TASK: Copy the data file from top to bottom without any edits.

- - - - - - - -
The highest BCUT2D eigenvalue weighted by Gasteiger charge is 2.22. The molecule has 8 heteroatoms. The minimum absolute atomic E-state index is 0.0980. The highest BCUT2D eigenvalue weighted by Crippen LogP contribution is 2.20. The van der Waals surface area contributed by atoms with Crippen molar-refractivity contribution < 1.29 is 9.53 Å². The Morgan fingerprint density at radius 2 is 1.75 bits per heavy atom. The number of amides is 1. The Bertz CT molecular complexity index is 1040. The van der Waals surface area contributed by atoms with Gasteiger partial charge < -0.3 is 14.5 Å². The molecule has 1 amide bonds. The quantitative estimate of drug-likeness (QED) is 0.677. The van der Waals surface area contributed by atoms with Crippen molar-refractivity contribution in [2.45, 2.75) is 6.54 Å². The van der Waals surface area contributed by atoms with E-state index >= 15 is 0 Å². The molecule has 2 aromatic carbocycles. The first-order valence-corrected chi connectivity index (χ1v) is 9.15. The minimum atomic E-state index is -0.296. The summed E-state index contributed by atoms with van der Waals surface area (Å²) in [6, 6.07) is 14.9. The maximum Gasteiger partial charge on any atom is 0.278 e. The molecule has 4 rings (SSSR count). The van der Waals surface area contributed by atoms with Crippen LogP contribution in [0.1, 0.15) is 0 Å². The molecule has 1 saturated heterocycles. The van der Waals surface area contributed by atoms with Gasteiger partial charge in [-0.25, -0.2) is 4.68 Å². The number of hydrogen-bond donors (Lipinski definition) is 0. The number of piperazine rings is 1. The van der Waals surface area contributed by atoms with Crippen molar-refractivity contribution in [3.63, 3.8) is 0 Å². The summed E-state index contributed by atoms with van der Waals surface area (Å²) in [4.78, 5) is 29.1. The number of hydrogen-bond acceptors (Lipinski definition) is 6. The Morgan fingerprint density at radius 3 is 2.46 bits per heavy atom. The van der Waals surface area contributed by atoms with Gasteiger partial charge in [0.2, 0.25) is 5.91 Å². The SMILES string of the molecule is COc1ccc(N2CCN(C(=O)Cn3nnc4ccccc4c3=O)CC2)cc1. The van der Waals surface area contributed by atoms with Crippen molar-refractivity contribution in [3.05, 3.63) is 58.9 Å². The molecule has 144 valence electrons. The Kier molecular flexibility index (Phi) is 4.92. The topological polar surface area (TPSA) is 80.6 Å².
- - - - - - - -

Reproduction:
The highest BCUT2D eigenvalue weighted by Gasteiger charge is 2.22. The molecule has 8 heteroatoms. The minimum absolute atomic E-state index is 0.0980. The highest BCUT2D eigenvalue weighted by Crippen LogP contribution is 2.20. The van der Waals surface area contributed by atoms with Crippen molar-refractivity contribution < 1.29 is 9.53 Å². The Morgan fingerprint density at radius 2 is 1.75 bits per heavy atom. The number of amides is 1. The Bertz CT molecular complexity index is 1040. The van der Waals surface area contributed by atoms with Gasteiger partial charge < -0.3 is 14.5 Å². The molecule has 1 amide bonds. The quantitative estimate of drug-likeness (QED) is 0.677. The van der Waals surface area contributed by atoms with Crippen molar-refractivity contribution in [2.45, 2.75) is 6.54 Å². The van der Waals surface area contributed by atoms with E-state index >= 15 is 0 Å². The molecule has 2 aromatic carbocycles. The first-order valence-corrected chi connectivity index (χ1v) is 9.15. The minimum atomic E-state index is -0.296. The summed E-state index contributed by atoms with van der Waals surface area (Å²) in [6, 6.07) is 14.9. The maximum Gasteiger partial charge on any atom is 0.278 e. The molecule has 4 rings (SSSR count). The van der Waals surface area contributed by atoms with Crippen LogP contribution in [0.1, 0.15) is 0 Å². The molecule has 1 saturated heterocycles. The van der Waals surface area contributed by atoms with Gasteiger partial charge in [-0.25, -0.2) is 4.68 Å². The number of hydrogen-bond donors (Lipinski definition) is 0. The number of piperazine rings is 1. The van der Waals surface area contributed by atoms with Crippen molar-refractivity contribution in [3.63, 3.8) is 0 Å². The summed E-state index contributed by atoms with van der Waals surface area (Å²) in [4.78, 5) is 29.1. The number of hydrogen-bond acceptors (Lipinski definition) is 6. The Morgan fingerprint density at radius 3 is 2.46 bits per heavy atom. The van der Waals surface area contributed by atoms with Gasteiger partial charge in [0.2, 0.25) is 5.91 Å². The SMILES string of the molecule is COc1ccc(N2CCN(C(=O)Cn3nnc4ccccc4c3=O)CC2)cc1. The van der Waals surface area contributed by atoms with Crippen molar-refractivity contribution in [3.05, 3.63) is 58.9 Å². The molecule has 144 valence electrons. The Kier molecular flexibility index (Phi) is 4.92. The topological polar surface area (TPSA) is 80.6 Å².